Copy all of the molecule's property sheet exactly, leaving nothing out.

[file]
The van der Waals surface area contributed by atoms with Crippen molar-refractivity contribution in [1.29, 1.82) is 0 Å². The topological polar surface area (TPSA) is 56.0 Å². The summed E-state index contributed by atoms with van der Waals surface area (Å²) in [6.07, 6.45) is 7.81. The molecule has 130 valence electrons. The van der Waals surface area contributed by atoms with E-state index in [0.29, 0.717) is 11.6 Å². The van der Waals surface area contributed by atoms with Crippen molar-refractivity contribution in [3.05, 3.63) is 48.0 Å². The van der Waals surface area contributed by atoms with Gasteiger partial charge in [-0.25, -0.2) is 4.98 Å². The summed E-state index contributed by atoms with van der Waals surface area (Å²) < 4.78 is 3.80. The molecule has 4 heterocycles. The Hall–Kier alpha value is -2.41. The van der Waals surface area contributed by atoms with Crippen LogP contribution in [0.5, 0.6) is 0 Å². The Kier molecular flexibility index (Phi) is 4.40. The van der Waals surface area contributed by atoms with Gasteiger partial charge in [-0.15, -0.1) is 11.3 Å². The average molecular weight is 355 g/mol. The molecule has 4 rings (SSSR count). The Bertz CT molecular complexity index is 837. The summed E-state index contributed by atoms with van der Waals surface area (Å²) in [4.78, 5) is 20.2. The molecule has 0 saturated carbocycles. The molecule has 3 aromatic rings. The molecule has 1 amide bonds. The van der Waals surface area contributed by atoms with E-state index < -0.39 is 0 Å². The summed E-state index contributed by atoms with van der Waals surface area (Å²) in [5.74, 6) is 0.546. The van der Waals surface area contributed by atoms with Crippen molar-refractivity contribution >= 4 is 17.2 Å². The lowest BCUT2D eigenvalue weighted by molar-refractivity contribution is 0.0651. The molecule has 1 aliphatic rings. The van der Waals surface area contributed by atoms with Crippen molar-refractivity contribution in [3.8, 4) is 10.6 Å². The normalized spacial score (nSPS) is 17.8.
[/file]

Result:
The van der Waals surface area contributed by atoms with Crippen molar-refractivity contribution in [1.29, 1.82) is 0 Å². The topological polar surface area (TPSA) is 56.0 Å². The summed E-state index contributed by atoms with van der Waals surface area (Å²) in [6.07, 6.45) is 7.81. The molecule has 130 valence electrons. The van der Waals surface area contributed by atoms with E-state index in [0.29, 0.717) is 11.6 Å². The van der Waals surface area contributed by atoms with Crippen molar-refractivity contribution in [3.05, 3.63) is 48.0 Å². The van der Waals surface area contributed by atoms with Gasteiger partial charge in [-0.25, -0.2) is 4.98 Å². The summed E-state index contributed by atoms with van der Waals surface area (Å²) < 4.78 is 3.80. The molecule has 4 heterocycles. The Hall–Kier alpha value is -2.41. The van der Waals surface area contributed by atoms with Crippen LogP contribution in [0.5, 0.6) is 0 Å². The Kier molecular flexibility index (Phi) is 4.40. The van der Waals surface area contributed by atoms with Gasteiger partial charge in [-0.15, -0.1) is 11.3 Å². The average molecular weight is 355 g/mol. The molecule has 4 rings (SSSR count). The Bertz CT molecular complexity index is 837. The summed E-state index contributed by atoms with van der Waals surface area (Å²) in [4.78, 5) is 20.2. The molecule has 0 saturated carbocycles. The molecule has 3 aromatic rings. The molecule has 1 amide bonds. The van der Waals surface area contributed by atoms with E-state index < -0.39 is 0 Å². The summed E-state index contributed by atoms with van der Waals surface area (Å²) in [5.74, 6) is 0.546. The van der Waals surface area contributed by atoms with Crippen molar-refractivity contribution >= 4 is 17.2 Å². The lowest BCUT2D eigenvalue weighted by molar-refractivity contribution is 0.0651. The molecule has 1 aliphatic rings. The van der Waals surface area contributed by atoms with Crippen molar-refractivity contribution in [3.8, 4) is 10.6 Å². The normalized spacial score (nSPS) is 17.8.